The Moon Illusion

Stereogram of a landscape modified to include identical moons in each half-field. By fusion an impression is created that the left moon is closer and smaller than the right moon (Kaufman and Kaufman 2000)

Stereogram of a landscape modified to include identical moons in each half-field. By fusion an impression is created that the left moon is closer and smaller than the right moon (Kaufman and Kaufman 2000)

Not only when having lived in the Middle East a couple of years ago, then interested in how beginning and end of Ramadan was actually determined, I have always been a moonwatcher. I remember vividly my first lunar eclipse when at the tender age of 6 or 7. My late father had woken me up and showed and explained the event. When having moved beyond the Arctic circle in 2007, I noticed the phenomenon of one or two full moons in the months November, December and January which won’t set but circulate, in big waves, above the horizon. A small compensation for the long and dark winter when sun won’t rise at all. It was amazing that not every local was aware of a circulating full moon.

Tromsø is surrounded by several up to and more than one thousand meters high mountains, and when the full moon is close to the jagged horizon, in warmer colors due to borrowed sun light refraction in the denser atmosphere, the human eye perceives it huge. Much huger than when it is in the zenith in cold clear winter nights. It can easily be shown that the different size of the moon when it is close to the horizon or up in the sky is just an illusion, the moon illusion. The moon’s angular size is the same.

Flattening of the sky dome (Kaufman and Kaufman 2000)

Flattening of the sky dome (Kaufman and Kaufman 2000)

There seem to be two contradictory explanations for the moon illusion, the apparent distance and the perceived distance theories. The latter, older theory, holds that a moon close to the horizon is perceived farer away than a moon in the zenith, therefore its size is perceived larger when close to the horizon. An often reproduced picture has illustrated this perception of a flattened sky dome. A moon close to the horizon is thus perceived farther away and thus appears larger than a moon up in he sky which is perceived closer.

Recent theories postulate in contrast that the perceived size of the moon is the dominant cue to its distance. A moon close to the horizon is thus perceived closer (larger) than in the zenith (farther). This is of course the opposite of the apparent distance theory. Furthermore, the accommodation of the eyes increases while viewing the elevated moon. It is proposed that this leads to a reduction in the perceived size of the moon. See for discussion and some experiments which apparently prove the apparent distance theory here [1] Check, for example, the stereogram above by staring at a point some distance behind the page.

The moon illusion has fascinated scientists for thousands of years. Medieval Islamic physicist Ibn al-Haytham (965-1040), known in the west as Alhazen, wrote for instance, in Book VII of his Optics [2],

“What sight perceives regarding the difference in the size of the stars at different positions in the sky is one of the errors of sight. It is one of the constant and permanent errors because its cause is constant and permanent. The explanation of this is [as follows]: Sight perceives the surface of the heavens that faces the eye as flat, and thus fails to perceive its concavity and the equality of the distances [of points on it] from the eye …Now sight perceives those parts of the sky near the horizon to be farther away than parts near the middle of the sky; and there is no great discrepancy between the angles subtended at the eye-center by a given star from any region of the sky; and sight perceives the size of an object by comparing the angle subtended by the object at the eye-center to the distance of that object from the eye; therefore, it perceives the size of the star (or interval between two stars) at or near the horizon from comparing its angle to a large distance, and perceives the size of that star (or interval) at or near the middle of the sky from comparing its angle (which is equal or close to te former angle to a small distance.” [3]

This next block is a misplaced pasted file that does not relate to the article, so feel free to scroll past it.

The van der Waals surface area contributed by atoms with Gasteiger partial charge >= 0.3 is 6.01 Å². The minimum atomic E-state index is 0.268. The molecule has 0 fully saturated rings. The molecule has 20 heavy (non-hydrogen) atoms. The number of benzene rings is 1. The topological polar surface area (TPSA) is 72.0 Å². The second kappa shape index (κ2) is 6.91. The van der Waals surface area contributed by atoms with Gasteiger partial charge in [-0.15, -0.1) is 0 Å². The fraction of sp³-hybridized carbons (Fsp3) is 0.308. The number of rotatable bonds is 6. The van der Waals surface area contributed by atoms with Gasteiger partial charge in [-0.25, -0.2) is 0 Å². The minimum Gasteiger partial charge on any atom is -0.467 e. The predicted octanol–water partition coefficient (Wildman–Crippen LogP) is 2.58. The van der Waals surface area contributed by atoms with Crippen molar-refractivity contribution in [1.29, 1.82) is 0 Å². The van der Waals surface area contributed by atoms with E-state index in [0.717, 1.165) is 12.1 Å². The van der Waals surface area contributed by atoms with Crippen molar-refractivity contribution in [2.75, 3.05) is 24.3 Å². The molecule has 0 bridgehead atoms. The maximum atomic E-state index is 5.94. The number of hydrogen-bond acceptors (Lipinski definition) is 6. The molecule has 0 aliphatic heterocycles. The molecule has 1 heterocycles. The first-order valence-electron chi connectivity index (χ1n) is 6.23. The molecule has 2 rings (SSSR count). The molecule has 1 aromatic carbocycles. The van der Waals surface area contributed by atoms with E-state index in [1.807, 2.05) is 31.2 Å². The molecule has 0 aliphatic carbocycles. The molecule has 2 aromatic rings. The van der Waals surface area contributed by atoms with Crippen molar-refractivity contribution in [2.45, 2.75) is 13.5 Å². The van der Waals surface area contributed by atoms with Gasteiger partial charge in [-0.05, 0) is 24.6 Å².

While Alhazen has understood that the moon illusion is a psychological problem he favors the idea that a moon close to the horizon is perceived farther away. But while the moon illusion applies to the sun (which cannot be observed when in the zenith) and, as Alhazen notes, to the distance of stars and the size of star constellations, huge objects at the horizon such as mountains are perceived much larger than they are in reality, as well; as can easily be seen, for instance, on photographs. So, the moon illusion applies to all objects close to the horizon. Our perception of the world outside is a close one, small and homelike.

See, for instance images of my landmark mountain, Blumannen. On a not magnified picture (left), mountains seem to be small and far away (in fact some 22 km). What is perceived when looking at the mountain is rather the right image.



[1] Kaufman L, Kaufman JH. Explaining the moon illusion. PNAS 2000; 97(1) 500-505.

[2] Wade NJ. Perception and Illusion, Springer: Heidelberg 2006

[3] Sabra AI. Psychology versus mathematics: Ptolemy and Alhazen on the ‘Moon Illusion’. In: Grant E, Murdoch JE (eds.) Mathematics and Its Application to Science and Natural Philosophy in the Middle Ages: Essays in Honor of Marshall Clagett, Cambrige University Press, Cambridge: 1987, p. 241.

19 January 2014 @ 7:20 pm.
Last modified January 19, 2014.
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